Wally Kennedy: Historic home yielding to new development

·3 min read

May 19—Connie Sweet remembers well that day in 1970 when she walked into the George Washington Moore home at 903 S. Madison Ave. in Webb City.

The three-story house was a gift to her for her 25th birthday from her husband, Larry.

"I fell to the floor and started crying," she said. "It was so beautiful. It's breaking my heart and my family's heart to know that it is coming down. It was an honor to live there for 53 years."

When word spread that the historic home was to be razed to make way for a Popeyes Louisiana Kitchen restaurant, Sweet was criticized on social media for letting the property fall into disrepair and for selling it as a commercial property instead of a residential property. Her troubles were detailed in a recent online report by Bob Foos of the Webb City Sentinel.

Sweet, 77, who is known as "Sweet Connie" by her friends, said those who have criticized her don't know the full story and certainly do not understand the depth of the loss that she and her family are feeling. She said the property has been on the market for more than 11 years and that she tried to find a white-linen restaurant, a funeral home or a legal firm that might be interested in its redevelopment.

"For all of those years, this house was available for someone to restore," she said. "No one stepped forward."

She said she hoped that maybe someday it could become a museum for Webb City because of its historical significance, being the home of a former Webb City mayor. Moore built the home in 1908 in what was then the outskirts of Webb City.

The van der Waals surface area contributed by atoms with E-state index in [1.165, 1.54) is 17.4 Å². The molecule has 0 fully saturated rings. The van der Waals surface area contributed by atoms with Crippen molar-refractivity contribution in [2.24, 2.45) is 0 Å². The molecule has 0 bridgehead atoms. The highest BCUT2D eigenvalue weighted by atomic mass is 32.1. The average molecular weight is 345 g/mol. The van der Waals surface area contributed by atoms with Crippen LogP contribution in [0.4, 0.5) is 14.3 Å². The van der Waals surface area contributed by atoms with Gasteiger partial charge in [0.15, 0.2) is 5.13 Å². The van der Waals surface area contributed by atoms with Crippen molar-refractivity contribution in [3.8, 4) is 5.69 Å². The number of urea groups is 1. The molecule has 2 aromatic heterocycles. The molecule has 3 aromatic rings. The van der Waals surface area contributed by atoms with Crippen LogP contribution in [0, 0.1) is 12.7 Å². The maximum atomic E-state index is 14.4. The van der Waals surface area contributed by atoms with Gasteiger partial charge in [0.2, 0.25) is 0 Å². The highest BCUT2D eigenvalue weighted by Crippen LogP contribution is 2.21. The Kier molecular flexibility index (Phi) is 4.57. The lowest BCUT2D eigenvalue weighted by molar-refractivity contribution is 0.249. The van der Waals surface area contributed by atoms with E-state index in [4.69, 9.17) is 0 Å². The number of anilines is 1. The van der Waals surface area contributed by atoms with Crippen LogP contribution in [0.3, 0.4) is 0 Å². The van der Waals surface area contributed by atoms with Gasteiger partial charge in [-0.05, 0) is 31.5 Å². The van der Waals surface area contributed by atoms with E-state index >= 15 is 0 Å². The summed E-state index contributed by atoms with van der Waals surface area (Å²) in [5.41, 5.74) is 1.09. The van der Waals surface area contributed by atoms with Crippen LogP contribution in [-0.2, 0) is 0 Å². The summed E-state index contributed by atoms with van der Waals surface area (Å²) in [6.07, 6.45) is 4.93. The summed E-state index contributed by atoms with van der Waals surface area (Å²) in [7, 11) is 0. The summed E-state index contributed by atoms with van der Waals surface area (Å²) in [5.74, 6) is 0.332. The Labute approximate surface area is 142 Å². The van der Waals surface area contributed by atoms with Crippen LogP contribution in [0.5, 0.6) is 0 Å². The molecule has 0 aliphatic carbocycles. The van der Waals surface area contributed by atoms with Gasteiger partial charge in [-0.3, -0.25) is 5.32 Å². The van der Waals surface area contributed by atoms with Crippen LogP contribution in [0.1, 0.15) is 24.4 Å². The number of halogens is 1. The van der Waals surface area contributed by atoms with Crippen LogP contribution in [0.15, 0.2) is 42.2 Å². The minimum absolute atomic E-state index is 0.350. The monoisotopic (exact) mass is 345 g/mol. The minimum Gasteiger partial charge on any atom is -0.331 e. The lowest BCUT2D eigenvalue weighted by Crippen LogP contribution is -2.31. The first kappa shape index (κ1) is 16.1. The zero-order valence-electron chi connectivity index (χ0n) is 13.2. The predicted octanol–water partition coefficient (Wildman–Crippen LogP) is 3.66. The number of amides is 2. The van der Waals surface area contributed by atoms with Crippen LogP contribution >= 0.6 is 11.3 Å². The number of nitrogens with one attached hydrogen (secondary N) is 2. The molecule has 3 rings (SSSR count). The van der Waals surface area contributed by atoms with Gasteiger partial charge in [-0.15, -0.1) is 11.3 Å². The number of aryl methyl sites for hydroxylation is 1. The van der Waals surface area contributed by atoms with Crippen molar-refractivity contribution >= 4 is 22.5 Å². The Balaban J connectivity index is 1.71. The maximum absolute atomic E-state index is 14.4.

Parts of the house, including some woodwork, will be salvaged. That, Sweet said, gives her some comfort. Having relocated to Northwest Arkansas, she said she will not witness the demolition of the house this summer because it would be too painful.

Holding back the tears, she said, "People don't know the whole story. We don't expect the haters to understand that it's breaking our hearts. But life goes on."

The Moore home is one of several historic properties along Range Line Road in Joplin and its counterpart in Webb City, South Madison, that have been torn down to make way for new commercial developments. A recent loss on Range Line Road was the historic Hoffmeister property. Other residential properties on South Madison, though maybe not as grand as the Moore home, are on the market for redevelopment, continuing a trend that has been going on for some time and will likely continue.


Pham's Pho Best Vietnamese Cuisine has reopened after being temporarily closed by a fire that caused smoke damage to the restaurant.

The April 13 fire originated in the El Vallarta Mexican Restaurant, which is directly south of Pham's Pho in the Range Line Marketplace shopping center at 2330 S. Range Line Road.

The fire, which was caused by combustible materials being stored too close to a heat source, destroyed the interior of the El Vallarta. It has been gutted.

A spokeswoman for Pham's Pho said she had not heard whether El Vallarta, a popular spot on the strip, would return to that location.

Opening next month

Workers preparing the interior for the new Jersey Mike's Subs in Joplin told me last week there is a good chance the restaurant will open in June, barring any unforeseen circumstances. Jersey Mike's Subs will be located in a storefront at 1702 S. Range Line Road between the AT&T store and 5-Star Nutrition.

The shop will be one of seven openings this year in Missouri.

Contact Wally Kennedy at wkennedy@joplinglobe.com.